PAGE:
04/04/2007 11:00PM

Bold Start, McPeek both get second shot


CHICAGO - Trainer Ken McPeek began this year thinking he might have a 3-year-old good enough to take him to the Kentucky Derby. He still might, but it is not the horse McPeek expected.

Birdbirdistheword was McPeek's number one 3-year-old coming into 2007, having first demonstrated prowess in grass racing before winning the $1 million Delta Jackpot to cap off his 2-year-old season. But Birdbirdistheword put in only a mild run in his first start of the year, the Louisiana Derby, and did even worse last week in the Florida Derby. McPeek said this week that Birdbirdistheword would return to turf racing and was "not a Kentucky Derby candidate." But if Bold Start should run especially well Saturday in the Illinois Derby, he might be.

Bold Start showed ability at 2 - behind him in his Churchill maiden win was Arkansas Derby hopeful Officer Rocket - but wound up his juvenile season with a third in the Cradle Stakes and a sixth in the Breeders' Futurity, his first efforts around two turns. Bold Start's three races this year all have come at Gulfstream, and all were at middle distances around one turn. He impressively won an entry-level allowance in his 2007 debut, ran terribly in the Swale Stakes, finishing a distant sixth, but rebounded with a vastly improved second in the Hutcheson, racing for the first time with blinkers.

"He deserves another shot at a mile and an eighth," McPeek said. "He ran a lot better in blinkers, but he still needs to learn how to handle himself. Without the blinkers, he just wants to do too much."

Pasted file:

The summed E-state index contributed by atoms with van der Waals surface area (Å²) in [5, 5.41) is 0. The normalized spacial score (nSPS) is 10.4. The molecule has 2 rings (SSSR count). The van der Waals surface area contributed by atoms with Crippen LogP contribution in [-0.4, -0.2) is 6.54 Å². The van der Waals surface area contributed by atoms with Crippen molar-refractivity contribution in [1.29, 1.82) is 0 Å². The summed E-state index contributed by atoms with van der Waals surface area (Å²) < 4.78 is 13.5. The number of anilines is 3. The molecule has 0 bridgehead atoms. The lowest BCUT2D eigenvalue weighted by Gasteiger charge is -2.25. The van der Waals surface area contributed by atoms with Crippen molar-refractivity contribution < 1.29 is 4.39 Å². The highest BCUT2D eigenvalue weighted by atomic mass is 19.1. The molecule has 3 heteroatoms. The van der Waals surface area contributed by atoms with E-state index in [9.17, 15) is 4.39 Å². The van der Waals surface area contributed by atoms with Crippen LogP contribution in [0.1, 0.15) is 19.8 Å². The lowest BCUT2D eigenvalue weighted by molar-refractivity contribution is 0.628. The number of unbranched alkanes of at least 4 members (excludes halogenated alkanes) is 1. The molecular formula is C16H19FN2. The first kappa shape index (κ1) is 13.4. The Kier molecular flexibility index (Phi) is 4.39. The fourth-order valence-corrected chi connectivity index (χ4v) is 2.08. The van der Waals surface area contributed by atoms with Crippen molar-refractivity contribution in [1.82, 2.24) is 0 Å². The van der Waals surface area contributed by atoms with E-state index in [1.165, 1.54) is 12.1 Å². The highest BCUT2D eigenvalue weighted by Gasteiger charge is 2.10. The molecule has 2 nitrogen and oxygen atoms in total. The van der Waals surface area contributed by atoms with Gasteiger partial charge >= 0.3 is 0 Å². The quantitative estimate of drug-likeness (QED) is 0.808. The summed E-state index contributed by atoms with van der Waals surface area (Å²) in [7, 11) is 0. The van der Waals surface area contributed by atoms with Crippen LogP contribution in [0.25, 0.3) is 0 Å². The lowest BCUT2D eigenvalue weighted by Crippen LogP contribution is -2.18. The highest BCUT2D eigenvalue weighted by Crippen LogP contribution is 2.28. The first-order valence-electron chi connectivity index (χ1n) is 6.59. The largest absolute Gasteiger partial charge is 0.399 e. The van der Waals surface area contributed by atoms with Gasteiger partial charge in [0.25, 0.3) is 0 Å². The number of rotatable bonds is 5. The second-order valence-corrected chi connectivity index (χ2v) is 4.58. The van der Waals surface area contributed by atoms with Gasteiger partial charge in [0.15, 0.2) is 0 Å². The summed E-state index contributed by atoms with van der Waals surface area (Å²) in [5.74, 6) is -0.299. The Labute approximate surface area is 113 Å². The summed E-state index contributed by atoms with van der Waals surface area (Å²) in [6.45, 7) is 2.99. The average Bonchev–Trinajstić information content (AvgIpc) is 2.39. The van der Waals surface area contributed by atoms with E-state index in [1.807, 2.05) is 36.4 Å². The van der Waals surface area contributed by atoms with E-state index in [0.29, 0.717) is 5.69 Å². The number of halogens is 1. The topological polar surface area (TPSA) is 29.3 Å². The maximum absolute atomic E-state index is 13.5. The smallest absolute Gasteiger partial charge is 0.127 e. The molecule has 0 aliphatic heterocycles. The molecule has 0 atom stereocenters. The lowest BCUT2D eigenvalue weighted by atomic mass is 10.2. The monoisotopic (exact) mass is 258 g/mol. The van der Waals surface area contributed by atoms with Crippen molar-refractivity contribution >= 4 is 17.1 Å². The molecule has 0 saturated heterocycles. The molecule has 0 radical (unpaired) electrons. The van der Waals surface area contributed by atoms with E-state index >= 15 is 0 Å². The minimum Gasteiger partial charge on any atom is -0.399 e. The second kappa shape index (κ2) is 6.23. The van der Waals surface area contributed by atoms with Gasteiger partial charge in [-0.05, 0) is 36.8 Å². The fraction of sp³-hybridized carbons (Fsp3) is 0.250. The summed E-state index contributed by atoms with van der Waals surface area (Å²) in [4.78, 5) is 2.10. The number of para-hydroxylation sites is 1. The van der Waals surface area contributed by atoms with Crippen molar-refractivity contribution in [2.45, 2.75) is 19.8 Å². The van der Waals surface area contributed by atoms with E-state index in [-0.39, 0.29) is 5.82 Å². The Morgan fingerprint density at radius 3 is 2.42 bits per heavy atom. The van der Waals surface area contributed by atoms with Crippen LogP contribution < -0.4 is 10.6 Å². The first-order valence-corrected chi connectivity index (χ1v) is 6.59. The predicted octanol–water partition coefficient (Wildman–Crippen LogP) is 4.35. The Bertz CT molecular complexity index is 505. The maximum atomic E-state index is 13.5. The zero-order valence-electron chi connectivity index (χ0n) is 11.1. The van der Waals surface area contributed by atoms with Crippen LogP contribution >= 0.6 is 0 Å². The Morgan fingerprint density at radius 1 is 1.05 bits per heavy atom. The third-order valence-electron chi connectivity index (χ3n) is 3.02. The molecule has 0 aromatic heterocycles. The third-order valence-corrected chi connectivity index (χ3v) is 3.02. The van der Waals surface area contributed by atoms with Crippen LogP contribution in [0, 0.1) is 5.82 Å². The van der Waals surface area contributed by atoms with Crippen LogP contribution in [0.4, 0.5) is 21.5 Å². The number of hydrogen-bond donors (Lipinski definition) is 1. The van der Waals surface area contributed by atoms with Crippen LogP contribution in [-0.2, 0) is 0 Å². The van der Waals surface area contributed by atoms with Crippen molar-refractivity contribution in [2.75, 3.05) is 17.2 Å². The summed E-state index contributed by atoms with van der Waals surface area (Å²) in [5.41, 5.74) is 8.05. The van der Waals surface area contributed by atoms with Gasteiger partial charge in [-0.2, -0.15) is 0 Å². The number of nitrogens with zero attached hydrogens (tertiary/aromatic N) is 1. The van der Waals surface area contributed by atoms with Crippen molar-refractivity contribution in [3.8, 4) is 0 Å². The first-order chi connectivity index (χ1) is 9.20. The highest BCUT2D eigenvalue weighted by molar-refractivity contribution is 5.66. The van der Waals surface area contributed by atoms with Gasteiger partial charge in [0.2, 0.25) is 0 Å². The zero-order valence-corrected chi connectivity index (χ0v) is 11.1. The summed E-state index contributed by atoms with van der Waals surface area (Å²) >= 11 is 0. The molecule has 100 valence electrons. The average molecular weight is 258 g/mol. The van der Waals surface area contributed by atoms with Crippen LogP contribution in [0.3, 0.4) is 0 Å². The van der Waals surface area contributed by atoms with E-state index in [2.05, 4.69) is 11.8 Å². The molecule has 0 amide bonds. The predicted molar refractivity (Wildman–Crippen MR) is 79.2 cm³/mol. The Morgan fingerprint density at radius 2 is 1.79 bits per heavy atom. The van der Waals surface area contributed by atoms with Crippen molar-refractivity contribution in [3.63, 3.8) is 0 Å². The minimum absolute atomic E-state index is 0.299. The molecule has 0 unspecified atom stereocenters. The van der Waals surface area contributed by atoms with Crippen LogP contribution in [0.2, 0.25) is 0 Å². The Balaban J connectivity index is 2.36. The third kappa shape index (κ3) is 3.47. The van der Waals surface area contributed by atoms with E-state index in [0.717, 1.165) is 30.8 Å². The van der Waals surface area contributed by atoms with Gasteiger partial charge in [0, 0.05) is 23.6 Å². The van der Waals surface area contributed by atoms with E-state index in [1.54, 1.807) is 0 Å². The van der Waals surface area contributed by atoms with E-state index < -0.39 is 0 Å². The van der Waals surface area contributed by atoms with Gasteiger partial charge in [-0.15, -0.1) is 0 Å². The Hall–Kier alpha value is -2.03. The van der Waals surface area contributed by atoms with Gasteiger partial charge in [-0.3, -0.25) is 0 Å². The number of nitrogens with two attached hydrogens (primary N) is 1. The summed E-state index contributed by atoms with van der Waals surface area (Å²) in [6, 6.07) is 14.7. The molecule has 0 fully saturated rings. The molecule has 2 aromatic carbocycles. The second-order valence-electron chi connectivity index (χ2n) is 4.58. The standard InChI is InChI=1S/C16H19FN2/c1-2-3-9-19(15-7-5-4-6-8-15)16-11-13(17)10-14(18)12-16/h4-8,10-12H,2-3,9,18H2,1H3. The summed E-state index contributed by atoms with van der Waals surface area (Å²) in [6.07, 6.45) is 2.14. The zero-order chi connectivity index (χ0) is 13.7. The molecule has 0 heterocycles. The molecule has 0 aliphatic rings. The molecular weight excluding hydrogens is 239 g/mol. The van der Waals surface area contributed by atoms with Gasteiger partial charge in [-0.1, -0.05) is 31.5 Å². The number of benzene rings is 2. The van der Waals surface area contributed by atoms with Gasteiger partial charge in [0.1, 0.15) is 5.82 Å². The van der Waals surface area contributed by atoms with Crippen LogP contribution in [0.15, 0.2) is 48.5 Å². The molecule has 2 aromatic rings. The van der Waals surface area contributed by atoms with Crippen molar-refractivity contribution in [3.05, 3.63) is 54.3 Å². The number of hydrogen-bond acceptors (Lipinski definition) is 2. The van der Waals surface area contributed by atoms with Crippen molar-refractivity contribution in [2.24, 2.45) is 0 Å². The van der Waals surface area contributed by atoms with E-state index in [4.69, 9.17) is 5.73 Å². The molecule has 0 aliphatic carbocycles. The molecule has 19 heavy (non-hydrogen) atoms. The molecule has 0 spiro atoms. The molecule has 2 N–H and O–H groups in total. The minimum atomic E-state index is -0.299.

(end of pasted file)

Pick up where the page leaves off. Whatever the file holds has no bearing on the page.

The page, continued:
Bold Start already has made eight starts, as many as any other Illinois Derby starter, but still is learning how to race, McPeek said.

"He does everything so well in the morning, but he still doesn't put it all together in the afternoon," said McPeek. "We've been hitting him with repetition - and we just hope and pray he figures it out."

Caruso makes season debut

Caruso, among the most promising Illinois-bred 3-year-olds, is scheduled to make his 2007 debut in the $45,000 Lost Code, one of two overnight stakes on the 11-race Illinois Derby program. Caruso, from the barn of Richard Hazelton, easily won his first three starts last year, all sprints, before finishing second in the Jim Edgar Futurity, his first two-turn try. At six furlongs, the Lost Code might better suit Caruso, whose work pattern for his comeback race looks excellent.

The seven-horse Lost Code field also included Piratesonthelake and Churubusco, both sharp entry-level sprint allowance winners at this meet.

Short field attracts Rich N Clever

Rich N Clever, based in Kentucky with trainer Greg Fox, has as her major spring goal an Illinois-bred stakes race on April 28 at Hawthorne. But when Fox got word Saturday's Meafara Stakes was coming up light, he decided getting in a prep for the statebred-restricted stakes wouldn't hurt.

"They begged me to nominate to the race and I said, 'Sure, right, like I'm really going to run,' " Fox said. "But then, with only five or six horses in there I thought, 'Why not?' "

Why not, indeed. Rich N Clever finished second in an Illinois-bred entry-level allowance race March 15 at Hawthorne, but could easily contend for victory in the six-furlong Meafara, where she has only five rivals. How wide-open is the race? Trainer Bernie Flint put in Orange Crush, a filly who still is a maiden after 11 starts.

* The Illinois Derby went with nine entrants, the expected number, but Freesgood, an anticipated entrant, was replaced in the lineup by Sacrifice Bunt. Bill Mott trains Sacrifice Bunt; he also trained Sacrifice Bunt's brother, Vision and Verse, who won the 1999 Illinois Derby.